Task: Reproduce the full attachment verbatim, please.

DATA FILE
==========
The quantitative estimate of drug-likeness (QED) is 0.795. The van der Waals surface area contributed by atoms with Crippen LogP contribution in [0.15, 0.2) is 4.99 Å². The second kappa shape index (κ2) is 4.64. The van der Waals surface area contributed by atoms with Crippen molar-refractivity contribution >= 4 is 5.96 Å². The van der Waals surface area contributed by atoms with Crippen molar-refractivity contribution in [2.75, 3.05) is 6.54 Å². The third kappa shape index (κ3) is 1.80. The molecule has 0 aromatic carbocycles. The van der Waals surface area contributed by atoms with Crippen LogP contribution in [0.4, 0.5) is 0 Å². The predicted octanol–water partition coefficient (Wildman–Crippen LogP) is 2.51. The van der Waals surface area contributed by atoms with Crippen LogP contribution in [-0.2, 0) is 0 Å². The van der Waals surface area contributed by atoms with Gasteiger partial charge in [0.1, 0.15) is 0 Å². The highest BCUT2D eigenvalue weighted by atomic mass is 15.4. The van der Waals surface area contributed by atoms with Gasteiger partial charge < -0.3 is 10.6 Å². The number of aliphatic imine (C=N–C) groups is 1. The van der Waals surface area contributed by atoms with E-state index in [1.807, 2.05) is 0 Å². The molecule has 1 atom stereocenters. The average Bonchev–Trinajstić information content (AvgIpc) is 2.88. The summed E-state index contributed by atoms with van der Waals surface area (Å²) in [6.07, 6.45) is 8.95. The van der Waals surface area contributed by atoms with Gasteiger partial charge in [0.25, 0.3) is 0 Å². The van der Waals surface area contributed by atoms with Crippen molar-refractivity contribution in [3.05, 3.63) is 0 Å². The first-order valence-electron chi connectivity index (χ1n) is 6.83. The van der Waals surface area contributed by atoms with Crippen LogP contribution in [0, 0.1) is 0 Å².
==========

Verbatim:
The quantitative estimate of drug-likeness (QED) is 0.795. The van der Waals surface area contributed by atoms with Crippen LogP contribution in [0.15, 0.2) is 4.99 Å². The second kappa shape index (κ2) is 4.64. The van der Waals surface area contributed by atoms with Crippen molar-refractivity contribution >= 4 is 5.96 Å². The van der Waals surface area contributed by atoms with Crippen molar-refractivity contribution in [2.75, 3.05) is 6.54 Å². The third kappa shape index (κ3) is 1.80. The molecule has 0 aromatic carbocycles. The van der Waals surface area contributed by atoms with Crippen LogP contribution in [0.4, 0.5) is 0 Å². The predicted octanol–water partition coefficient (Wildman–Crippen LogP) is 2.51. The van der Waals surface area contributed by atoms with Crippen LogP contribution in [-0.2, 0) is 0 Å². The van der Waals surface area contributed by atoms with Gasteiger partial charge in [0.1, 0.15) is 0 Å². The highest BCUT2D eigenvalue weighted by atomic mass is 15.4. The van der Waals surface area contributed by atoms with Gasteiger partial charge < -0.3 is 10.6 Å². The number of aliphatic imine (C=N–C) groups is 1. The van der Waals surface area contributed by atoms with E-state index in [1.807, 2.05) is 0 Å². The molecule has 1 atom stereocenters. The average Bonchev–Trinajstić information content (AvgIpc) is 2.88. The summed E-state index contributed by atoms with van der Waals surface area (Å²) in [6.07, 6.45) is 8.95. The van der Waals surface area contributed by atoms with Gasteiger partial charge in [0.25, 0.3) is 0 Å². The van der Waals surface area contributed by atoms with Crippen molar-refractivity contribution in [3.05, 3.63) is 0 Å². The first-order valence-electron chi connectivity index (χ1n) is 6.83. The van der Waals surface area contributed by atoms with Crippen LogP contribution in [0, 0.1) is 0 Å².